Parkinson's Movement

Play the hand that you are dealt. Is there a sane way for PD sufferers to make life choices?

First of all, what is your goal? To Maximize your years of life? To Minimize morbidity? To Avoid dementia? To Avoid snake oil schemes to drain your retirement funds? Remember, for many of us there is life after PD for our caregiver!

Beware of sweeping conclusions to TV polling, i.e. polls where the respondents select themselves. While the people on this site are for the most part very supportive, sharing, and have good intentions, trying to extract meaningful information from the responses that you receive to solicited advice can be very misleading. The best that you are likely to hear is some good guidance about life habits for those whose PD is advancing at a slow to moderate pace.

I am among the lucky ones and can attest to the fact that some prudent life-choices seem to benefit me. While I have often shared my experiences on this site (key word: Coconut Oil), and have found that there are several people who have had similar experiences, I find no basis on which I can make a claim that you are likely to benefit if you mimic my choices. I will only be able to estimate the duration of possible benefits when I am near death, and I will never have evidence regarding the consequences for me of alternative choices.

Now for the obvious: You are likely to get more responses from people whose PD is advancing slowly than from those whose PD has advanced very rapidly and who are severely disabled or dead after a couple of years. Many of these unfortunate ones were determined to do well and tried hard to no avail. Few of the dead bother to post blogs.

For some PD is very aggressive, and not so for others. PD seems to have a broad range of realizations, and the reasons for this are poorly understood. Institutions, which have made an effort to collect information from a large population of PD sufferers may have a basis for making broad claims. It is sobering these knowledgeable experts seem to be most cautious about drawing specific conclusions, e.g.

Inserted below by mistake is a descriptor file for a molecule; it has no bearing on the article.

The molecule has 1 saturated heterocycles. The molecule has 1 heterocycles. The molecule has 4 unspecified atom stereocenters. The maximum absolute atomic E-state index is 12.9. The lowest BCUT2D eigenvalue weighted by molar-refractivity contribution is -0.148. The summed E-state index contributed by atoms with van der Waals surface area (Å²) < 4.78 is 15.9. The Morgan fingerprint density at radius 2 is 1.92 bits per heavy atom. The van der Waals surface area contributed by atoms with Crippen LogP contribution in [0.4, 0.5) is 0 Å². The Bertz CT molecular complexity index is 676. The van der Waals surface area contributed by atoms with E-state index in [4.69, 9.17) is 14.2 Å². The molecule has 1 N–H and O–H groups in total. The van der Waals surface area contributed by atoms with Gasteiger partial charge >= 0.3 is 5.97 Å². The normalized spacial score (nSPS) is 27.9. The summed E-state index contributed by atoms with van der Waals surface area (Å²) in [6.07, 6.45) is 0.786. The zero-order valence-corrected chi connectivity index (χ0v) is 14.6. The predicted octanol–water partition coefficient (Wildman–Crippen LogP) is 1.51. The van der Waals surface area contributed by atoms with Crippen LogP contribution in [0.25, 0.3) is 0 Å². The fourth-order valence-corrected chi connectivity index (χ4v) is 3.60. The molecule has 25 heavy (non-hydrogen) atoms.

Good advice is to have good life habits: good nutrition, plenty of sleep, regular exercise. You know the list of what to avoid.

This makes sense for young and old, with and without chronic disease, male and female, etc.

This especially applies to our caregivers. The demands on them are substantial and they often are under a lot of stress. It is likely that they will outlive us. If you care for your caregiver, be aware that while they are caring for you, they may be neglecting themselves. One way that we can Care for our Caregivers is to encourage them to be prepared for their own future: socially, financially, and in good life habits. If you are partners in these efforts, you may benefit and you can experience a joy of sharing your love and your time together, while helping them to prepare for whatever the future holds.

You must play the hand that you are dealt. Play it well!

5 Replies

Wise and unselfish words of wisdom, thanks.


Thank you--Showing love for the caregiver is so important! (1st Corinthians 13)


I agree with all you write above. Meanwhile your miraculous story still circulates in alternative/complementary media sites around the world. Some even appear as recent news with todays date.

Last week an aquaintance with advanced pd and weight and movement problems discovered your story and posted it on facebook with high expectations it will be her new miracle treatment. Life is hard and She lives alone.

In the article There is no statement with cautionary words such as - i can find no basis on which I can make a claim that you are likely to benefit if you mimic my choice. Yes you do say you may be lucky.



I repeat: Where do you find the time and energy to stay on top of everything?

I appreciate your alerting me that I am receiving a one-sided notoriety. I have written a new post "My Expectations for Benefits from a Coconut Oil Regimen"

I have sent a copy to both of the sources you cited and requested that they be appended these words to their articles.

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Hope 2017 is a good year for you and for PD research.

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